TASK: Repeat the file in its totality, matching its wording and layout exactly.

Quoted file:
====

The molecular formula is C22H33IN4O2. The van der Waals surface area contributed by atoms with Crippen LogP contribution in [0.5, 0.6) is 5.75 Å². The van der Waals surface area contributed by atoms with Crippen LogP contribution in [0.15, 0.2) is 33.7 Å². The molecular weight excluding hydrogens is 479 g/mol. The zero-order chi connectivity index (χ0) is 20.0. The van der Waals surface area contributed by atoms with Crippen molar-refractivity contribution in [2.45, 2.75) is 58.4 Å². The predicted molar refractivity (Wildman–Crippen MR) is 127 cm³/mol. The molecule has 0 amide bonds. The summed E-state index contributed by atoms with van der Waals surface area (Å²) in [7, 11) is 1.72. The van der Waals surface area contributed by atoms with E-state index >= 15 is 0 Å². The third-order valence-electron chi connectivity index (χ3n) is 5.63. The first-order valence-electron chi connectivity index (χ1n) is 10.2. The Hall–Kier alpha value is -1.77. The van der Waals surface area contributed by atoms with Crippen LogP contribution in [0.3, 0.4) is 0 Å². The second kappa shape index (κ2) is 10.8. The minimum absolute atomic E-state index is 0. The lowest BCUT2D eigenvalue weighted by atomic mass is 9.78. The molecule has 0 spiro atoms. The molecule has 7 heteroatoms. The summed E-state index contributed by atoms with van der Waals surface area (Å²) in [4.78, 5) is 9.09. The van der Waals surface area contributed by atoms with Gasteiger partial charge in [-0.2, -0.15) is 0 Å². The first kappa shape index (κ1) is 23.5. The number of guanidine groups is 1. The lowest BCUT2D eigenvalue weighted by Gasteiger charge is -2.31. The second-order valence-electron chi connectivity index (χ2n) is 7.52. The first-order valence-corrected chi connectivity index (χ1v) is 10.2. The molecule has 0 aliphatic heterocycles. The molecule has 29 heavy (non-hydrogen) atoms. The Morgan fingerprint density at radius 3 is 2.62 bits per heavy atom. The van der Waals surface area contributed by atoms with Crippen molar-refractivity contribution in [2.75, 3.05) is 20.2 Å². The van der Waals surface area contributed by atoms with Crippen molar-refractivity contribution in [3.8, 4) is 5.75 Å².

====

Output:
The molecular formula is C22H33IN4O2. The van der Waals surface area contributed by atoms with Crippen LogP contribution in [0.5, 0.6) is 5.75 Å². The van der Waals surface area contributed by atoms with Crippen LogP contribution in [0.15, 0.2) is 33.7 Å². The molecular weight excluding hydrogens is 479 g/mol. The zero-order chi connectivity index (χ0) is 20.0. The van der Waals surface area contributed by atoms with Crippen molar-refractivity contribution in [2.45, 2.75) is 58.4 Å². The predicted molar refractivity (Wildman–Crippen MR) is 127 cm³/mol. The molecule has 0 amide bonds. The summed E-state index contributed by atoms with van der Waals surface area (Å²) in [7, 11) is 1.72. The van der Waals surface area contributed by atoms with E-state index >= 15 is 0 Å². The third-order valence-electron chi connectivity index (χ3n) is 5.63. The first-order valence-electron chi connectivity index (χ1n) is 10.2. The Hall–Kier alpha value is -1.77. The van der Waals surface area contributed by atoms with Crippen LogP contribution in [0.3, 0.4) is 0 Å². The second kappa shape index (κ2) is 10.8. The minimum absolute atomic E-state index is 0. The lowest BCUT2D eigenvalue weighted by atomic mass is 9.78. The molecule has 0 spiro atoms. The molecule has 7 heteroatoms. The summed E-state index contributed by atoms with van der Waals surface area (Å²) in [4.78, 5) is 9.09. The van der Waals surface area contributed by atoms with Gasteiger partial charge in [-0.2, -0.15) is 0 Å². The first kappa shape index (κ1) is 23.5. The number of guanidine groups is 1. The lowest BCUT2D eigenvalue weighted by Gasteiger charge is -2.31. The second-order valence-electron chi connectivity index (χ2n) is 7.52. The first-order valence-corrected chi connectivity index (χ1v) is 10.2. The molecule has 0 aliphatic heterocycles. The molecule has 29 heavy (non-hydrogen) atoms. The Morgan fingerprint density at radius 3 is 2.62 bits per heavy atom. The van der Waals surface area contributed by atoms with Crippen molar-refractivity contribution in [2.75, 3.05) is 20.2 Å². The van der Waals surface area contributed by atoms with Crippen molar-refractivity contribution in [3.8, 4) is 5.75 Å².